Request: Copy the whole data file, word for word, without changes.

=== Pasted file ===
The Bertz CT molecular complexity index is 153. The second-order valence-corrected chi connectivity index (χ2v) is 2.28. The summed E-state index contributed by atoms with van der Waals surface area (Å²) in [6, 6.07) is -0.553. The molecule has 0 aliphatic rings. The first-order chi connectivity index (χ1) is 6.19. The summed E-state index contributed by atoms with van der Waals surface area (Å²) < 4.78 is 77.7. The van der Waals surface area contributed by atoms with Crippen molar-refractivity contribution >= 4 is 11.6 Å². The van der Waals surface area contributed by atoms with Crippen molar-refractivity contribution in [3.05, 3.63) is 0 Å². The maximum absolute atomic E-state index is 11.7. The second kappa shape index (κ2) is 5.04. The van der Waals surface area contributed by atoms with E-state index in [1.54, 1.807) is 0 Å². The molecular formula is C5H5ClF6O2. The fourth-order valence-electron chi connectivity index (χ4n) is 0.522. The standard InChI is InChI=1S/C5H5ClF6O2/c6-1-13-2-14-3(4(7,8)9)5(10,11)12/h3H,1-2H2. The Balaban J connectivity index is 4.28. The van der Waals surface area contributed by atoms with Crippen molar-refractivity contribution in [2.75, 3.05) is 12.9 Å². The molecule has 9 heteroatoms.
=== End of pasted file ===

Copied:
The Bertz CT molecular complexity index is 153. The second-order valence-corrected chi connectivity index (χ2v) is 2.28. The summed E-state index contributed by atoms with van der Waals surface area (Å²) in [6, 6.07) is -0.553. The molecule has 0 aliphatic rings. The first-order chi connectivity index (χ1) is 6.19. The summed E-state index contributed by atoms with van der Waals surface area (Å²) < 4.78 is 77.7. The van der Waals surface area contributed by atoms with Crippen molar-refractivity contribution >= 4 is 11.6 Å². The van der Waals surface area contributed by atoms with Crippen molar-refractivity contribution in [3.05, 3.63) is 0 Å². The maximum absolute atomic E-state index is 11.7. The second kappa shape index (κ2) is 5.04. The van der Waals surface area contributed by atoms with E-state index in [1.54, 1.807) is 0 Å². The molecular formula is C5H5ClF6O2. The fourth-order valence-electron chi connectivity index (χ4n) is 0.522. The standard InChI is InChI=1S/C5H5ClF6O2/c6-1-13-2-14-3(4(7,8)9)5(10,11)12/h3H,1-2H2. The Balaban J connectivity index is 4.28. The van der Waals surface area contributed by atoms with Crippen molar-refractivity contribution in [2.75, 3.05) is 12.9 Å². The molecule has 9 heteroatoms.